x Abu Dhabi, UAETuesday 25 July 2017

Grotto bid for status as a global wonder

The campaign in Lebanon to have the Jeita Grotto named as one of the New Seven Wonders of Nature is in full swing. Voting in the global competition, with 28 finalists, is entering its last phase with the winners to be announced on Friday.

The Jeita Grotto cave system is almost 10 kilometres in length and is home to the longest stalactite on the planet at over 26ft.
The Jeita Grotto cave system is almost 10 kilometres in length and is home to the longest stalactite on the planet at over 26ft.

JEITA, LEBANON // An ancient limestone cave system is bringing together some of Lebanon's disparate political figures and a slew of celebrities in a bid to have Jeita Grotto named as one of the New Seven Wonders of Nature.

Voting in the global competition, with 28 finalists, is entering its last phase with the winners to be announced on Friday.

The campaign in Lebanon is in full swing with advertisements and SMS prompts, Facebook and Twitter requests, and YouTube videos all encouraging people to vote. Support has come from the country's president, Michel Sleiman, the singer, Ragheb Alama, and Miss Lebanon Yara Khoury-Mikhael.

Even Hizbollah's leader, Hassan Nasrallah, added his voice to the high-profile endorsements, describing the caves as "really one of the wonders of the world" during a recent television interview.

Nejib Miqati, Lebanon's prime minister, described voting for Jeita as a "national duty" - much to the umbrage of some who have said their country has more pressing matters to unite around than international recognition of a network of caves.

Jeita Grotto, an almost 10-kilometre cave system, was discovered in 1836 when an American clergyman stumbled upon the lower chamber. The discovery led to further exploration and the opening of sections of the site to visitors by the late 1950s.

After the country's 15-year civil war, parts of the grotto's infrastructure lay in ruins. In 1993, three years after the end of the war, the government brought in Nabil Haddad, a Lebanese-German engineer, to head a multimillion dollar project to rehabilitate and manage the site.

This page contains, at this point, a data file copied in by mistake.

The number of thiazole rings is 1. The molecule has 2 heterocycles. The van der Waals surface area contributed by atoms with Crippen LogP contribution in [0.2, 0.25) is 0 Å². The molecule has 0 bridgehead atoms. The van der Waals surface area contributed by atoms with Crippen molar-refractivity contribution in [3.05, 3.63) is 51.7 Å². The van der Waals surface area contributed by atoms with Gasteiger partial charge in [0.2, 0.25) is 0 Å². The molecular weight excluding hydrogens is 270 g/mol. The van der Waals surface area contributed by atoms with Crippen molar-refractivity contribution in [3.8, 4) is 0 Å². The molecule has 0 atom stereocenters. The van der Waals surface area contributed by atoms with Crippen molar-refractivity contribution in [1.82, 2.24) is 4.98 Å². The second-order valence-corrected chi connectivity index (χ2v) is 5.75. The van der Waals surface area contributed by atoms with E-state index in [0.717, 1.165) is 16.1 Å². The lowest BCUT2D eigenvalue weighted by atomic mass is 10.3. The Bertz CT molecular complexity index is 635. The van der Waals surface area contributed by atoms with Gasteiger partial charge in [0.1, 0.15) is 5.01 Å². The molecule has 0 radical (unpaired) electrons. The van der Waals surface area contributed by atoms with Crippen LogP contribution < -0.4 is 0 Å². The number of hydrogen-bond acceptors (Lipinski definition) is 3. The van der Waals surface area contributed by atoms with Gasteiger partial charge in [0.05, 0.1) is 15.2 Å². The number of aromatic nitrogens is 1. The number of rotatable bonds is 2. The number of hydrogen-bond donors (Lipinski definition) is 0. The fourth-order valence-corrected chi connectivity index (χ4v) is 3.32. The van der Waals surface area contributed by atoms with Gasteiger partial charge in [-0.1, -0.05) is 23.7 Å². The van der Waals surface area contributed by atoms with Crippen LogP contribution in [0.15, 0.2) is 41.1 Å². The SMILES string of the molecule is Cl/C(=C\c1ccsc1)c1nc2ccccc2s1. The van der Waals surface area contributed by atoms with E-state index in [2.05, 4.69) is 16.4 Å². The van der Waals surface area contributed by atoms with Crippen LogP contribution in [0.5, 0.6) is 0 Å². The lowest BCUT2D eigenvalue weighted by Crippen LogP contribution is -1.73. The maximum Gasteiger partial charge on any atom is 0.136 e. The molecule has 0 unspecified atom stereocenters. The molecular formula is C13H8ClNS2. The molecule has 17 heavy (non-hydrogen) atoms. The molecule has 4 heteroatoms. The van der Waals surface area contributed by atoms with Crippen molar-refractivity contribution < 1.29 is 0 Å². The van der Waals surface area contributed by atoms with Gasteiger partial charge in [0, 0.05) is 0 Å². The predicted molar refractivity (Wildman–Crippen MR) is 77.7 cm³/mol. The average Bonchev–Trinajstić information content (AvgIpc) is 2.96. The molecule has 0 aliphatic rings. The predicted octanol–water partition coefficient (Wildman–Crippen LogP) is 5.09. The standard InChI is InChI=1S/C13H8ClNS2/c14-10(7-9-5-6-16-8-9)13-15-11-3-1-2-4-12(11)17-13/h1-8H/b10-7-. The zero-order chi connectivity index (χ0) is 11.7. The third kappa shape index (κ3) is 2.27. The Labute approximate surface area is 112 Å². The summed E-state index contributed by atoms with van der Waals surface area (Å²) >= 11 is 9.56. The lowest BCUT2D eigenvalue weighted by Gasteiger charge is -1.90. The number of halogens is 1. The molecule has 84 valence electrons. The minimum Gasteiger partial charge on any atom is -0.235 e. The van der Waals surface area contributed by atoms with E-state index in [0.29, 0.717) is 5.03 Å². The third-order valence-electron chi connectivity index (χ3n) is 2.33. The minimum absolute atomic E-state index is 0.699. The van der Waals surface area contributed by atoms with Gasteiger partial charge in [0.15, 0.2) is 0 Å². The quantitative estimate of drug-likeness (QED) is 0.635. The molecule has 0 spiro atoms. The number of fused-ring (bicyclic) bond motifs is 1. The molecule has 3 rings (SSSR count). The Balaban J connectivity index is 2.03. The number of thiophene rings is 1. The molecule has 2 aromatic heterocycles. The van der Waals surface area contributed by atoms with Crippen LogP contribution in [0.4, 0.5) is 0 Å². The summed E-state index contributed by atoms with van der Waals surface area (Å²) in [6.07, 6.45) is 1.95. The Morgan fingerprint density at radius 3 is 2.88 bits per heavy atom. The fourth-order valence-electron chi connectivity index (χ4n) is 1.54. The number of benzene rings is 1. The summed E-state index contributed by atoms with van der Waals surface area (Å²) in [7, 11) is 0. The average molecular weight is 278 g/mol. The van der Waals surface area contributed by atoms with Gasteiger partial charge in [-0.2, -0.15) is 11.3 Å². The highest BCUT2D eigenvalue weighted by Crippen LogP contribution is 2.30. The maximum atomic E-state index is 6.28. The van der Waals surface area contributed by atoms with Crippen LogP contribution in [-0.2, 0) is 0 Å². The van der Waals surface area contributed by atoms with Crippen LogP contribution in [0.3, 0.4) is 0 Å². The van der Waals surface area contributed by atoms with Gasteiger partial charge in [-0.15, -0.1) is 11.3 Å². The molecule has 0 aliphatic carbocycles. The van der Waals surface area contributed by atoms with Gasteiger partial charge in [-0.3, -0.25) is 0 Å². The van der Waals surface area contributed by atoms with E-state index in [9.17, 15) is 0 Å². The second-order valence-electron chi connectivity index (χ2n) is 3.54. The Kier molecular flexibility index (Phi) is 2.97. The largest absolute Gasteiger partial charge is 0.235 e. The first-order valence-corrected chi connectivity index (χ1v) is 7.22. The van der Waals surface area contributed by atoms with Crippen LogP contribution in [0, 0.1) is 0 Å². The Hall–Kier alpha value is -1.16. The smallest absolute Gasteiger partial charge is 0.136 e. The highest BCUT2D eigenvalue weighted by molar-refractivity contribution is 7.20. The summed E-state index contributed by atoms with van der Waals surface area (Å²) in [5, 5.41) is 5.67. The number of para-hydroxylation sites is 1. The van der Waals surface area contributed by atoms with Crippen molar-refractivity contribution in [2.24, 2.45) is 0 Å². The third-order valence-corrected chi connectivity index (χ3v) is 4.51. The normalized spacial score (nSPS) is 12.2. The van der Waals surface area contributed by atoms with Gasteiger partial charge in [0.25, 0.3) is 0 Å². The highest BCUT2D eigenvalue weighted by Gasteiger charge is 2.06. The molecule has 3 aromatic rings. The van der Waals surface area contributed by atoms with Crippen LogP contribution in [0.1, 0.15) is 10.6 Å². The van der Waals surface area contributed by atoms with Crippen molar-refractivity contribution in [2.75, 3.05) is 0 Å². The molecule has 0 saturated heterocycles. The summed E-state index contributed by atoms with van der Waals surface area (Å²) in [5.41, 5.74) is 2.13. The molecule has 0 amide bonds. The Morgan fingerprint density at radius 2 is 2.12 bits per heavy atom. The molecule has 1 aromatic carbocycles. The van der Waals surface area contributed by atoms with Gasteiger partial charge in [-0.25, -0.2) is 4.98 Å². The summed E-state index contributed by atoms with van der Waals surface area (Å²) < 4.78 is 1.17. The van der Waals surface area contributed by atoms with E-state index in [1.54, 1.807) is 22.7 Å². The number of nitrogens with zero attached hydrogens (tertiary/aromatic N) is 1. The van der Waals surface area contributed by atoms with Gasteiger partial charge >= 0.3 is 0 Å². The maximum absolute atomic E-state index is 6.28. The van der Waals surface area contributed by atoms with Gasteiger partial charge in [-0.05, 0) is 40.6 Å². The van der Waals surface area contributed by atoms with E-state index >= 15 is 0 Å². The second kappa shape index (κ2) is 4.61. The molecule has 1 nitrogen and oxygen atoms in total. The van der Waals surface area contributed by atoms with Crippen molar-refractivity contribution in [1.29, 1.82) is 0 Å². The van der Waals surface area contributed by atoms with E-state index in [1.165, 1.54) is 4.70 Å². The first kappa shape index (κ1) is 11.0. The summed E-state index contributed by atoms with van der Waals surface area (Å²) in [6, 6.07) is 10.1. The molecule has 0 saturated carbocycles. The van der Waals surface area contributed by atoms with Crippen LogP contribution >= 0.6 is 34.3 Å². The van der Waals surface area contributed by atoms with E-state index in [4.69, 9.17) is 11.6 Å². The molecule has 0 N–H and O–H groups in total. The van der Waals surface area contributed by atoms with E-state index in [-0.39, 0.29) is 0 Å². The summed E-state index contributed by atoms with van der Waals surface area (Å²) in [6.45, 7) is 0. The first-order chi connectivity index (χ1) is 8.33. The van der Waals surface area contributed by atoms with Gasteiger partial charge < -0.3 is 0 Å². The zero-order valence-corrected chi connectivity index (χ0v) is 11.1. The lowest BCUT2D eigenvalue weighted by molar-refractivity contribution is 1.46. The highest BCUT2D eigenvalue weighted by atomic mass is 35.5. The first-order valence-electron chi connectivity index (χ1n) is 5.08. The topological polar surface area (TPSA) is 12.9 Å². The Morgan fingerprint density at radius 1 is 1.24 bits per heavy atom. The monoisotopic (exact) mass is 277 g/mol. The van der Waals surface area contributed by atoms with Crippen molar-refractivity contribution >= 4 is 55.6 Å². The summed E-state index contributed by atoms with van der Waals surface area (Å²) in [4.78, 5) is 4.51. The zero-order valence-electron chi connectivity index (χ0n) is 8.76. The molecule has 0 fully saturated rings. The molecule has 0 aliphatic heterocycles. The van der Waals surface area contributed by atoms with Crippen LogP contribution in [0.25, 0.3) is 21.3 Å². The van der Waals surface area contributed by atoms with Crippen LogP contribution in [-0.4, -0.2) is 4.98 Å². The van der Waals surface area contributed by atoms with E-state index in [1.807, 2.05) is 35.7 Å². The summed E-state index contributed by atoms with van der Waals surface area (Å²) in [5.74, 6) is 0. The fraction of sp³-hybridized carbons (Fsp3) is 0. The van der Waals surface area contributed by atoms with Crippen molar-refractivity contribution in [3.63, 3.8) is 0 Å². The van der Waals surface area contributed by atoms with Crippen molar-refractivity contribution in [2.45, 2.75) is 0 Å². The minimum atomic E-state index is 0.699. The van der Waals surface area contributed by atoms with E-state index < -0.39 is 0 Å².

Tucked into verdant hills 20 kilometres from Beirut, Jeita is now one of Lebanon's main tourist attractions. Inside the cathedral-like chambers, specially designed lights illuminate stalactites - including the world's largest. In the lower grotto, boats take visitors through the water-filled cave, past sparkling, otherworldly rock formations.

Supporters of the grotto's bid refer to the vastness of the chambers, as well as the wealth of geological treasures inside the caves.

Mr Haddad and his team began a campaign to nominate Jeita Grotto for the New Seven Wonders of Nature competition back in 2008.

At first, he said, no one took the bid seriously. But gradually as they reached out to schools, universities, municipalities, government bodies and the Lebanese diaspora, momentum started to build.

Mr Haddad, the head of Lebanon's official supporting committee, said there has already been a "big result" from the campaign, regardless of whether Jeita wins or not.

"People have been taught a lesson about respecting nature," said the 64-year-old. "Also, it's a nice idea for people to hear about Lebanon [when it's] not about war, but about something unique."

The New Seven Wonders of Nature is a competition run by New7Wonders, a Swiss-registered foundation and commercial enterprise. Also among the finalists are the UAE's Bu Tinah archipelago, the Galapagos Islands in Ecuador and Australia's Uluru, an iconic sandstone formation formerly known as Ayers Rock.

But the campaign in Lebanon has also faced criticism.

Some have complained that the effort, time and money spent on the bid, in a country grappling with pressing issues such as massive public debt, a turbulent political environment, daily power cuts, poor public transport and one of the slowest internet connections in the world.

Still, Mr Haddad said that the campaign had generated some respect for Lebanon's environment and showcased one of its natural treasures.

"It's nice if you see the emotion of patriotism in Lebanese in a positive way, not in a bad way," he said. "To see people go hand in hand to make something good."

 

zconstantine@thenational.ae